Pink Penguin

DSC_7442

As the summer continues its course through the calendar year, cocktails hit the peak of their demand. Cocktails are one of the best beverages to cool off with under the hot summer sun. It is not just that they are over ice. It is the combination of all the ingredients working together to wake you up and tease the senses during the hot day or night. It is not a coincidence that most well-known cocktails were invented in hot and tropical places: Mojito in Cuba, Daiquiri in Miami, Caipirinia in Brazil Piña Colada in Puerto Rico… the list goes on!

Cocktails are not only fun to drink but also fun to make! You can make your own cocktails by combining what you like at the rations that you like. Although the most popular mixers are vodka and rum, any liquor or liqueur can become a cocktail if you know how to combine it. In the previous posts, we explained the simple rules that David A. Embury laid down in his now iconic book The Fine Art of Mixing Drinks. Your personal taste is what will dictate the proportion of the ingredients and the ingredients themselves. Today, I am making a cocktail that is based on a Greek liqueur flavored with the essence of masticha, a Greek flavoring ingredient that is as ancient as Greece! The spirit is complimented with another resin flavored spirit, Gin, and the sweet and astringent flavor of pomegranate that gives the cocktail its pink color and half of the name.  You will also have to add a small amount of lime juice in the mix to brighten up the flavors.

You always start with the main ingredient you want to showcase. In this case, we have selected a liqueur that is sweet and has the strong flavor of the masticha, a tree resin. As it is very sweet, we cannot have it as the sole alcohol in the cocktail. That would result in the cocktail becoming too thick and too sweet. We need to complement it with something else to dilute the sweetness and the viscosity. Although Vodka does work, I find that Gin, flavored by juniper berries, a resin reach berry,  compliment the masticha quite well. Furthermore, you will need something that will give the cocktail flavor and color. Although many fruits could work, the stringency of the pomegranate suits the gin and  masticha.

The ingredient list is short:

  • 1 oz Masticha liqueur
  • 2 oz Gin
  • 2 oz of pomegranate juice (or if available 1/4 of pomegranate seeds muddled)
  • Juice of half a lime
  • Simple syrup
  • Ice

In addition you need to bring out your specialized hardware.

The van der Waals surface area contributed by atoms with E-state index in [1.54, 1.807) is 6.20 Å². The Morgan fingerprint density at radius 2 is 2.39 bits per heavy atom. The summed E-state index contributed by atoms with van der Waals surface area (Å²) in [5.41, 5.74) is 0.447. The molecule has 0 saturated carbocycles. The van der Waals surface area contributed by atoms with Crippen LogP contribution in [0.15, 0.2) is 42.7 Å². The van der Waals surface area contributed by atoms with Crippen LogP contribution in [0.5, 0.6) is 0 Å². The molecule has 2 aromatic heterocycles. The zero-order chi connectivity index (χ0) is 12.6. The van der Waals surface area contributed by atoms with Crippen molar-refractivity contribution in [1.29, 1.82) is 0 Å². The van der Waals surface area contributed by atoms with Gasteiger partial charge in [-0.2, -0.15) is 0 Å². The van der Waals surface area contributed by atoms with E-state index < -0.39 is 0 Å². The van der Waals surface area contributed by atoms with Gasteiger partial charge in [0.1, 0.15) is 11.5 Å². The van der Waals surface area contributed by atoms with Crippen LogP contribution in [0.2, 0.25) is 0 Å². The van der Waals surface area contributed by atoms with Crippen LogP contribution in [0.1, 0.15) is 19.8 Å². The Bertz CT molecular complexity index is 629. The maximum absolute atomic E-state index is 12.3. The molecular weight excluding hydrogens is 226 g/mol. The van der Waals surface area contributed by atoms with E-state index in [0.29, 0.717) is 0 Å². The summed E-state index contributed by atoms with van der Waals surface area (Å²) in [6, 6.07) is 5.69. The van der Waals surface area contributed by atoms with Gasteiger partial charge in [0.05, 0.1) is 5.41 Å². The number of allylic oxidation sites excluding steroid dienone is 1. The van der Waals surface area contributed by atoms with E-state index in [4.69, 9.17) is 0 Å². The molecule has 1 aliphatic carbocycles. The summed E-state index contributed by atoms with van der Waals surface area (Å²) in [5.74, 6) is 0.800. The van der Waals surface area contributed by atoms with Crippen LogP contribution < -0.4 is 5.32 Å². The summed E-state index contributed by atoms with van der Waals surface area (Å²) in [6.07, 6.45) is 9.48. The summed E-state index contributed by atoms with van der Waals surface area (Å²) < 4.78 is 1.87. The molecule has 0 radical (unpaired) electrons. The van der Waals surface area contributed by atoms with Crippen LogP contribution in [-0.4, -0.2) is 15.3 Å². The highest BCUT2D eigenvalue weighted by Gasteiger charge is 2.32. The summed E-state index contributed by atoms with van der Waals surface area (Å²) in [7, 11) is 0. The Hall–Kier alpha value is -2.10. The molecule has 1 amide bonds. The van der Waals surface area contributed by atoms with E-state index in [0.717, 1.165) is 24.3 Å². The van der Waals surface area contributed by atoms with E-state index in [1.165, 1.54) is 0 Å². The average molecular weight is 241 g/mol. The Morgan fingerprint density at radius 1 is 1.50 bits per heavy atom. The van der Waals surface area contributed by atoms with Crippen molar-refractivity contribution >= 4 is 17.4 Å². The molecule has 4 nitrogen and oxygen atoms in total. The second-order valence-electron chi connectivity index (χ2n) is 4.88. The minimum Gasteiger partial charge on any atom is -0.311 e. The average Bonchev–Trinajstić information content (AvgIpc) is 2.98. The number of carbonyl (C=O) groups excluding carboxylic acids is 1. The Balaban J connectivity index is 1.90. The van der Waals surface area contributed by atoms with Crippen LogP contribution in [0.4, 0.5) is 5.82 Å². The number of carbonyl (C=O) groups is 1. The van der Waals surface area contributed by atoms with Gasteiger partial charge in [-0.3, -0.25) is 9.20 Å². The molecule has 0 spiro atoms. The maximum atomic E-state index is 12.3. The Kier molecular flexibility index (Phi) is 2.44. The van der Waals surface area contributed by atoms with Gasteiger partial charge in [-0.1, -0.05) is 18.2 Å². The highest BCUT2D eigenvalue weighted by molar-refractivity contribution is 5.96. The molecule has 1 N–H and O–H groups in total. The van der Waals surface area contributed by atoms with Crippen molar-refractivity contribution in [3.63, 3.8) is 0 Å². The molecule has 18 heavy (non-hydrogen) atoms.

Other than the shaker, you will need a strainer, a lime rimer (a muddler) a chopstick.

Measure 2 oz of the pomegranate juice.

Pour it over the ice.

Measure the 2 oz of gin.

Pour the gin in the shaker!

Finally measure the 1 oz of the masticha liqueur.

Pour the masticha in there too!

Now cut the lime in half.

And cut a slice about 1/4″ (0.5 cm).

You can use the smaller part to add the juice in the cocktail. If it is a stubborn lime you can use a rimer.

Take the wheel and remove the peel.

Wrap it around the chopstick and hold it there for 1-2 minutes.

Back to the cocktail now. Cover the shaker.

And shake. Don’t jerk up and down. Just shake it lengthwise.

Taste it and add syrup to bring the flavor to your liking.

Take a frosty glass and add the decoration on the rim.

Pour in the cocktail and…

… enjoy it!

It is a gorgeous cocktail if I do say so myself. Happy summer cocktailing!

Printable Recipe Card

Pink Penguin

From Nerd Meets Food | Beverages | Mediterranean or Greek

An original cocktail. Refreshing and delicious!

00:15
00:15
00:00

1 servings

Ingredients

  • 1 oz liqueur Masticha
  • 2 oz Gin
  • 2 oz of pomegranate juice (or if available 1/4 of pomegranate seeds muddled)
  • Juice of half a lime
  • Simple syrup
  • Ice

Directions

  1. Shake all ingredients over ice.
  2. Pour in a chilled cocktail glass.


The Recipe in a Snapshot
Recipe Name
Pink Penguin
Published On
Preparation Time
Cook Time
Total Time
Average Rating
5 Based on 1 Review(s)
« »

2 comments to Pink Penguin

  • Rachel Tuerck  says:

    For book groups reading “Where’d You Go Bernadette”
    Since “Pink Penguins” were served on the way from South America to Antarctica in the book, I think it’d be better to use cachaca (A Brazilian distilled liqueur from sugar cane) instead of Masticha, and skip the gin. Like a Caipirinha cocktail, with just enough POM to give it the right shade of pink. Cheers!

    • Georgios Pyrgiotakis  says:

      Hi Rachel. Thanks for the comment and for visiting the site. This is a cocktail that is not related to the book. I made it for my significant other that she loves masticha. However, it gained popularity due to the book. You have an excellent point regarding the POM-Caipirinha (Pompirinha?) I will make this cocktail as a reference to the book! Thank you!

Leave a Reply

Last modified: July 6, 2016 by Georgios Pyrgiotakis